With respect to historical setting, W.’s judicious comments on the suffering described in 1 Peter eschew attempts to link these to any particular emperor or empire-wide policy bout Christians, as some do.  Instead, he argues that the “persecution is local” (p. 9) and probably unofficial because it is short-lived (1:6; 5:10) and mitigated by the readers’ behavior (2:13-17; 3:13-17 (used here).

 

1 Peter 3:15

Benjamin Durheim and David Farina Turnbloom, “Tactical Ecumenism”[5]

Comments above the solid line draw from this article.

 

1 Peter 3:15

in Reformation Commentary on Scripture:  New Testament III:  Luke, Beth Kreitzer (ed.), general editor, Timothy George, associate General editor, Scott M. Manetsch, (Downers Grove, Illinois:  IVP Academic:  An imprint of InterVarsity Press, 2015:  ISBN 978-0-8308-2014 (hardcover : alk. paper), P 1, Y 15) 257.

 

 

1 Peter 3:15

Pope Francis, The Joy of the Gospel[6]

 

 

1 Pet 3:17

Daniel B. Wallace, With Scripture, Subject, and Greek Word Indexes: Greek Grammar:  Beyond the Basics: An Exegetical Syntax of the New Testament[7]

 

 

1 Peter 3:18-22

in Reformation Commentary on Scripture:  Old Testament VII:  Psalms 1—72, Timothy George (ed.), general editor, Scot M. Manetsch, Associate General editor, Herman J. Selderhuis (ed.), (Downers Grove, Illinois:  IVP Academic:  An imprint of InterVarsity Press, 2015, ISBN 978 0 8308-2957-6 (hardcover : alk. paper), P 1, Y 15) 21, 52, 126, 249.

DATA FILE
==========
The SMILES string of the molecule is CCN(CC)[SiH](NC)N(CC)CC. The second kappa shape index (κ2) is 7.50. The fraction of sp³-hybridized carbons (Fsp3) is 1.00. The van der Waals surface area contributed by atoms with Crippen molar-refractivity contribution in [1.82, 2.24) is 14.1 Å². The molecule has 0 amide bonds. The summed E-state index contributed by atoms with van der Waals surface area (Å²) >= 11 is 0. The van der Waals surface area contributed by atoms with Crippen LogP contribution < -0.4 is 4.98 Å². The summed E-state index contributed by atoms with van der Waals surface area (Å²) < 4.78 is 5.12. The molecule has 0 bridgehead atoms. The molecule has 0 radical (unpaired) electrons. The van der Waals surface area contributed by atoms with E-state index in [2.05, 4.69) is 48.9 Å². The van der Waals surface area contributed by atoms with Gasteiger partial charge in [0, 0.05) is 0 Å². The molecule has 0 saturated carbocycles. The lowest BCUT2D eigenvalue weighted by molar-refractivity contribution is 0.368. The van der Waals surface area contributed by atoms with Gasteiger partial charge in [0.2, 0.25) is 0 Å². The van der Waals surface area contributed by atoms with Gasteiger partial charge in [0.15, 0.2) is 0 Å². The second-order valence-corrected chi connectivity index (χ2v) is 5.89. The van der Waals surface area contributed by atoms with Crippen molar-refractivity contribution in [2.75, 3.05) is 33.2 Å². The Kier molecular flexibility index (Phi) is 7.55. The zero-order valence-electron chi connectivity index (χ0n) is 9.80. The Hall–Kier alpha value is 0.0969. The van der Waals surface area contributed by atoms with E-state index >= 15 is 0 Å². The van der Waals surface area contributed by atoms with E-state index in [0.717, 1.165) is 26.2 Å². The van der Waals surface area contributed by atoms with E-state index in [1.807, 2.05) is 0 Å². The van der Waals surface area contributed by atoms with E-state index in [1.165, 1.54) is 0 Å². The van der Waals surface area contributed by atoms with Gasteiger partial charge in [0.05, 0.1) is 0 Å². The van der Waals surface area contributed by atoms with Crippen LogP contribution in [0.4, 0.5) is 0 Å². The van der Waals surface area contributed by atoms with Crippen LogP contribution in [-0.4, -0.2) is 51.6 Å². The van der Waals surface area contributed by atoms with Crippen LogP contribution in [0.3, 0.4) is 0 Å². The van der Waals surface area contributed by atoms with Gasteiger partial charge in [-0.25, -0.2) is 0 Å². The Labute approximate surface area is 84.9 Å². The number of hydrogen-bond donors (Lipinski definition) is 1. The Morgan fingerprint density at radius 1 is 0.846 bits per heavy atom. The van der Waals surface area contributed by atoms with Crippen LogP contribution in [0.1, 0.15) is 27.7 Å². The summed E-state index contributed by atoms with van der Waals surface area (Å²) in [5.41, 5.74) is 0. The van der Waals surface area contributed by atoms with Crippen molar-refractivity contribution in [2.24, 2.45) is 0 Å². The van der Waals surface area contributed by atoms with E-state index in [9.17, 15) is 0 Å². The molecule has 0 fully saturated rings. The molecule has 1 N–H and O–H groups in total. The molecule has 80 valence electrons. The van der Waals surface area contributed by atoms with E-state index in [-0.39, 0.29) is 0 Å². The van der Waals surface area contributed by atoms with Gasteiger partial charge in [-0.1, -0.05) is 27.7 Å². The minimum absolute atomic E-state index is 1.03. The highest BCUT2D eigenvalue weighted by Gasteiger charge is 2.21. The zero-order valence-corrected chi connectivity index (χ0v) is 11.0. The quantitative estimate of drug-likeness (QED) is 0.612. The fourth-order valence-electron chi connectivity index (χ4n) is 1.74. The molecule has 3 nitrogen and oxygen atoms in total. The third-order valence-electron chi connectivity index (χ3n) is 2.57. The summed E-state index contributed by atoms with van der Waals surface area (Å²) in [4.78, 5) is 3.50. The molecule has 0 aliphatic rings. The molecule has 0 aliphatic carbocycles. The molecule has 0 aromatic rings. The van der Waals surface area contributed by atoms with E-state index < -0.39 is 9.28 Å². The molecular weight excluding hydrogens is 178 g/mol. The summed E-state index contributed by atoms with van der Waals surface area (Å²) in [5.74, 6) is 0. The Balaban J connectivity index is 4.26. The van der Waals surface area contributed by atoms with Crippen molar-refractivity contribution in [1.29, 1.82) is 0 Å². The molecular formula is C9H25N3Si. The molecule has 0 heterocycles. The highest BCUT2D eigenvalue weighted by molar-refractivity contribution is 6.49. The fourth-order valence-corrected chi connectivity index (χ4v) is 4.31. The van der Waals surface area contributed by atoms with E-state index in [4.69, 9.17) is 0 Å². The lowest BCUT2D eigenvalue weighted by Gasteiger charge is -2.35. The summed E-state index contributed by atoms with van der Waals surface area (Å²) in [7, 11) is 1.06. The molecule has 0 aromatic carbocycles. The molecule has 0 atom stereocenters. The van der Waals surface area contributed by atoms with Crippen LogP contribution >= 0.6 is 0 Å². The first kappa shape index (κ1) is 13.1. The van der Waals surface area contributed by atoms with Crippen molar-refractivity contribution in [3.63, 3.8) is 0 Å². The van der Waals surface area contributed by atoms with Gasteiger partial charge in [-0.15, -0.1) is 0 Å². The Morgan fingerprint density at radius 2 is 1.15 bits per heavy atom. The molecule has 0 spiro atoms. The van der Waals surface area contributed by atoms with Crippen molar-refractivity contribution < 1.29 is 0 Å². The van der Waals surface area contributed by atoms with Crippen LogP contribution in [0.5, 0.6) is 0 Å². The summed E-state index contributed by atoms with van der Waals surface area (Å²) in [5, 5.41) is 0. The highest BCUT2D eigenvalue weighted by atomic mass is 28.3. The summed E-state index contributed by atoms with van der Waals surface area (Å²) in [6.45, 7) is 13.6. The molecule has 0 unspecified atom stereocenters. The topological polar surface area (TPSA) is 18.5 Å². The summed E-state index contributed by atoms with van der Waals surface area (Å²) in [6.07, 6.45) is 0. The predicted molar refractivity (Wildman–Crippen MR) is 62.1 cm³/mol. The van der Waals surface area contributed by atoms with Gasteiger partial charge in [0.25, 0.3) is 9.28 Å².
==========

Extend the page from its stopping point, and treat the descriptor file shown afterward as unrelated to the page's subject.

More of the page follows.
1 Peter 3:18

in Scott H. Hendrix, ed. and trans., Early Protestant Spirituality (New York, Mahwah: Paulist Press, 2009) 124.

 

 


 

John 14:15-21

in Reformation Commentary on Scripture:  New Testament III:  Luke, Beth Kreitzer (ed.), general editor, Timothy George, associate General editor, Scott M. Manetsch, (Downers Grove, Illinois:  IVP Academic:  An imprint of InterVarsity Press, 2015:  ISBN 978-0-8308-2014 (hardcover : alk. paper), P 1, Y 15) 485, 489, 501.

 

 

John 14:15-17

Chris Keith, “The Competitive Textualization of the Jesus Tradition in John 20:30-31 and 21:25”[8]

 

 

John 14:15

in Reformation Commentary on Scripture:  New Testament VI:  Acts, Esther Chung-Kim and Todd R. Hains (eds.), general editor, Timothy George, associate General editor, Scott M. Manetsch, (Downers Grove, Illinois:  IVP Academic:  An imprint of InterVarsity Press, 2014:  ISBN 978-0-8308-2969-9 (print) P 1 Y 14) 187.

 

 

John 14:15

in Reformation Commentary on Scripture:  New Testament III:  Luke, Beth Kreitzer (ed.), general editor, Timothy George, associate General editor, Scott M. Manetsch, (Downers Grove, Illinois:  IVP Academic:  An imprint of InterVarsity Press, 2015:  ISBN 978-0-8308-2014 (hardcover : alk. paper), P 1, Y 15) 200.

 

 

John 14:16-18

Christiaan Jacobs-Vandegeer, “The Unity of Salvation:  Divine Missions, the Church, and World Religions”[9]

 

 

John 14:17

Peter-Ben Smit, “The Gift of the Spirit in John 19:30?  A Reconsideration of paredwken to pneuma[10]

 

 

John 14:18-19

in Scott H. Hendrix, ed. and trans., Early Protestant Spirituality (New York, Mahwah: Paulist Press, 2009) 110.

 

 

John 14:18